Statue Re-restored! 

June 26, 2019

No longer a cartoon! The example discussed above was recently un-restored in order to be restored truer to the piece's original design. 

The venture was no simple task costing nearly $34,000.00 to turn back the last year in the statue's history. Though closer to the original design, the previous, poor restoration attempt will forever haunt the authenticity of the statue. 

We are grateful the statue's dignity is restored and has returned to the public view as a wonder of the past rather than the laughing stock of our crass meming culture.

3. Architecture: The Notre Dame Cathedral, Paris, France


Right now we are living on a prayer as different architectural suggestions are released for restoring the Notre Dame de Paris after the devastating April fire. Architects from all over the world are submitting proposals for a new roof very different from what was lost in the blaze, including a number of different versions of a new glass roof. This is very interesting, considering this new design completely defies the intention and design of the gothic architecture that the Notre Dame famously exemplifies.

While there is a place for modernism, the place is not Notre Dame. The church has already suffered a fire; let us avoid driving a spear into the heart of the sacred architecture of Notre Dame Cathedral.

Stained Glass Roof

The renovation and restorations of Notre Dame in the mid-19th century by Viollet-le-Duc were modern in the sense that they were new, but fitting to the architecture by design. Extensive research was done on behalf of the restoration effort to ensure the preservation of the church’s historical and architectural integrity. Though it is true that times change, beauty and truth do not. Most of these new proposed designs are not true to the original—they don’t even try to complement the architecture the way the previous changes and restorations gave careful attention to the integrity of the building. We include the Notre Dame in this list hoping that the eventual restoration can, in fact, avoid being called a mistake.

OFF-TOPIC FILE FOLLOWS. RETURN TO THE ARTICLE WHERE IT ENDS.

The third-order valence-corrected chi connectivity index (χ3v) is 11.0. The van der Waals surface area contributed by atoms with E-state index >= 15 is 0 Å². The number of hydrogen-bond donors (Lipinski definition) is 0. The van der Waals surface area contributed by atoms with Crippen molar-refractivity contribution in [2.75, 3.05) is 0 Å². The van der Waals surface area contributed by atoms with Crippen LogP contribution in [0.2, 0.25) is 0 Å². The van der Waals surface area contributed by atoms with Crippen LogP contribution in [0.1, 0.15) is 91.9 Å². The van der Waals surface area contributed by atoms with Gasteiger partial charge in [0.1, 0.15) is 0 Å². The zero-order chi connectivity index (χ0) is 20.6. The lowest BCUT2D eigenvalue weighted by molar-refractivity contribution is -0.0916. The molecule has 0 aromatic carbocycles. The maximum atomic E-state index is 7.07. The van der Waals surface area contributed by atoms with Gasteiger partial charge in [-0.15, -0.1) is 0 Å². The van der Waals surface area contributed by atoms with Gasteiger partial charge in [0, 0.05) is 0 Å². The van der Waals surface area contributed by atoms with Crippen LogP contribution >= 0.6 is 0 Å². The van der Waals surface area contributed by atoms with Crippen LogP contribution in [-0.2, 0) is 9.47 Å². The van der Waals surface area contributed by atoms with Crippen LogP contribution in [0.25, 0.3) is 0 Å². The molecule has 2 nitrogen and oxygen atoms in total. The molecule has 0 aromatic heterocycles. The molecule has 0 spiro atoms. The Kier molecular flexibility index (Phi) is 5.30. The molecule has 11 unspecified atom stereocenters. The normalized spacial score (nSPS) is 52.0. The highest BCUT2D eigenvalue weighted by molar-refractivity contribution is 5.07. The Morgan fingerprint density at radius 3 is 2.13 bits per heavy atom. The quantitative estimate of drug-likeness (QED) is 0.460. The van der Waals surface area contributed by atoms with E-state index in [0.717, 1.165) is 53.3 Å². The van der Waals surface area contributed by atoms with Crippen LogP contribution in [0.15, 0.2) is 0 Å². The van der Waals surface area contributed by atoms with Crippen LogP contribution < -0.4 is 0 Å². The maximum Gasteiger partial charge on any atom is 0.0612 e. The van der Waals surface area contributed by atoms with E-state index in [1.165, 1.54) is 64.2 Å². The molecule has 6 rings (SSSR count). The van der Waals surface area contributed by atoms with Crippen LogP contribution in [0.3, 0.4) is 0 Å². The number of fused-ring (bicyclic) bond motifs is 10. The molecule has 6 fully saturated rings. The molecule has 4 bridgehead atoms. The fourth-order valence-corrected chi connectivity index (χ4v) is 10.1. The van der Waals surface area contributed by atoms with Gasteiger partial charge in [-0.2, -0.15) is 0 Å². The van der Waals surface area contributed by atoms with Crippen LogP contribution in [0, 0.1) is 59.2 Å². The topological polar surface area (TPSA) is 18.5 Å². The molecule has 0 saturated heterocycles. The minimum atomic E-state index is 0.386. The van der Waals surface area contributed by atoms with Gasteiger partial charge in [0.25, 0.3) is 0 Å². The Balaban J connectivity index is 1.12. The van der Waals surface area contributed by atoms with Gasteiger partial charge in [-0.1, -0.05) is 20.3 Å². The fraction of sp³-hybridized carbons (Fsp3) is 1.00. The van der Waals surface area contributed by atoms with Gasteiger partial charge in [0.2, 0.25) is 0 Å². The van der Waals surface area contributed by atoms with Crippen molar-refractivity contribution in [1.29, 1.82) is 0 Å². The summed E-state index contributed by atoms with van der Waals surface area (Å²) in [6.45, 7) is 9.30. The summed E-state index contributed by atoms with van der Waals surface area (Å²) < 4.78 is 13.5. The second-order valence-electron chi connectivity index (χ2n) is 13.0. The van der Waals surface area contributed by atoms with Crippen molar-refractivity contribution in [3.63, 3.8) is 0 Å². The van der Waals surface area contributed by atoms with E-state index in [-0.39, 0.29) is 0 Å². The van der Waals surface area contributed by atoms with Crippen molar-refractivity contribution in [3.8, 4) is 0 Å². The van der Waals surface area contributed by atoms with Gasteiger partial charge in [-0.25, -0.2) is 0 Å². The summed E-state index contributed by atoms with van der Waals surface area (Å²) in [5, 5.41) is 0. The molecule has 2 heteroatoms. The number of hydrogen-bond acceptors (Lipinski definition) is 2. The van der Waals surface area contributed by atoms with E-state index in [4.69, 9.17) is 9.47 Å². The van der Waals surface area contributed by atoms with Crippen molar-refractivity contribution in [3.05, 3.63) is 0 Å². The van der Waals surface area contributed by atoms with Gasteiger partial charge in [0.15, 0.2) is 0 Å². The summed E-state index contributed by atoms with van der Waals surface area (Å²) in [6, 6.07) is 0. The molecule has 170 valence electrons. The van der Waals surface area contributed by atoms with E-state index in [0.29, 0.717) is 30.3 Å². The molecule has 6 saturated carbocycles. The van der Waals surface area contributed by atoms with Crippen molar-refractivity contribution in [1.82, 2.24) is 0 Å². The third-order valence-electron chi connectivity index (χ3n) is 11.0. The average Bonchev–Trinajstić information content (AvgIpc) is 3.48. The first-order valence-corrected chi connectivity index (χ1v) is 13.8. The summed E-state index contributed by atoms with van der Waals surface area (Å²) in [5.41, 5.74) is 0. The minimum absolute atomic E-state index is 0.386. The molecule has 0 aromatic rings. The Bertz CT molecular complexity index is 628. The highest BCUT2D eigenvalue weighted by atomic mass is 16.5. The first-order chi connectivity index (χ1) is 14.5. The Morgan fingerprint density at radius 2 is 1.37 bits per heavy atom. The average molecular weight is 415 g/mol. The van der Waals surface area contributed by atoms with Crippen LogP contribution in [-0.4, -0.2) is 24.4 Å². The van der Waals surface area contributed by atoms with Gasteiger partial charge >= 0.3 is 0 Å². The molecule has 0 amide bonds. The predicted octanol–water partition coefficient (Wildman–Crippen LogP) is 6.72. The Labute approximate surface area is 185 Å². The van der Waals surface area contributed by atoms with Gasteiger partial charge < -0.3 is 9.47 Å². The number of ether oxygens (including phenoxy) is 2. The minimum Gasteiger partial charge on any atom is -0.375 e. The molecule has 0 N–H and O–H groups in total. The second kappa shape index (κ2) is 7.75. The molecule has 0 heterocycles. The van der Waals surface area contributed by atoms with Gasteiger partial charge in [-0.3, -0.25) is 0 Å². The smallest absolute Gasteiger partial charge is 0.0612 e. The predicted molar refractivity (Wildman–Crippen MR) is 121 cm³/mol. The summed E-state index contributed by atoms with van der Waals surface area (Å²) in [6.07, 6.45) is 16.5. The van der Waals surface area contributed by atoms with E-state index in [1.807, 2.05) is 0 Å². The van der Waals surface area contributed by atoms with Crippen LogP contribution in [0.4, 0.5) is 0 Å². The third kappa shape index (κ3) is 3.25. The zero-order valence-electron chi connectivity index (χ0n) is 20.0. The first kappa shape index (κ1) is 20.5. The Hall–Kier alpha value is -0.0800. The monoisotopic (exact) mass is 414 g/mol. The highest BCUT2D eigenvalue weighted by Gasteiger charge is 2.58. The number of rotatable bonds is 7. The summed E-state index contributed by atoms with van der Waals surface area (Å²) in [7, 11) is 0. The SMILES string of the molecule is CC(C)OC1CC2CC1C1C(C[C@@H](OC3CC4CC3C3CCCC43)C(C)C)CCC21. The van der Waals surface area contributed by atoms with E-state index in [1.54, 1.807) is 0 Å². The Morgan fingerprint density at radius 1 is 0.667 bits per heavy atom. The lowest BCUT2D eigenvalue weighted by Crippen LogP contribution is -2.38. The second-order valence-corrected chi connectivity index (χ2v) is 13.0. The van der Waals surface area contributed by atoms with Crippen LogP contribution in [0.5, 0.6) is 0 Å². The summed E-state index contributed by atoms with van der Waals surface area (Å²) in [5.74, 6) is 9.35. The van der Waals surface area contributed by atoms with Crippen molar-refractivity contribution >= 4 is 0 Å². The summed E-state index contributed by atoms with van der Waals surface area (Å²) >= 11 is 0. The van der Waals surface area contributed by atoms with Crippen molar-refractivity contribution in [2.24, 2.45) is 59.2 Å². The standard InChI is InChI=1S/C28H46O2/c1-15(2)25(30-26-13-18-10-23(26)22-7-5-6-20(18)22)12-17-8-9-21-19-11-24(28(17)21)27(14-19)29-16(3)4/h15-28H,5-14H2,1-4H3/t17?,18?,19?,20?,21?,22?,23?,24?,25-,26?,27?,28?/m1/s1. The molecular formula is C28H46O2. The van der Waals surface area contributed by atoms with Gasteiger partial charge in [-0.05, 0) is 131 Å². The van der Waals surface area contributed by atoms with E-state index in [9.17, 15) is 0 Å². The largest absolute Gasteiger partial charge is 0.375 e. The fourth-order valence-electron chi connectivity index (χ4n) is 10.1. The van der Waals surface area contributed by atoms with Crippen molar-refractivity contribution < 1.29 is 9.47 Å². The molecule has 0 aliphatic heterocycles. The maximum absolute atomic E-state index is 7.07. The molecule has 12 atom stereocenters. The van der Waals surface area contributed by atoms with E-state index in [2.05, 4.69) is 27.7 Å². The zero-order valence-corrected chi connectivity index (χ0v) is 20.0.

Learning From These Mistakes

We don’t discuss these famous restoration mistakes to point out that there are lessons to be learned from past errors. In each of the cases listed above, actions led to a loss of history and culture that is difficult, if not impossible, to undo. If you own or are working on a historic structure that includes historic decorative elements (like paint, plasterwork, stonework, or something else entirely), it is important that you take a step back before charging ahead with good intentions for restoring the work on your own. When it comes to restoration and conservation, it is paramount that the proper steps and careful attention to the original form is analyzed and preserved. The key to restoration and conservation is preparation. Without appropriate study of the original materials, methods, history, and purpose of the object at hand, the chance of misinterpretation becomes greater. Without proper expertise to execute the project, it is possible to cause costly or even irreversible damage. When in doubt, we always recommend that owners and architects start any project with a study to analyze the work at hand. A historic paint and finishes investigation or a plaster conditions survey can be a great place to start, offering essential documentation of the work as-is and offering suggestions for next steps. After the initial study is complete, extreme care should be taken in choosing a contractor skilled in recreating historic elements.


Identifying Historic Paint:

A Guide to the Significance of Paint in Historic Structures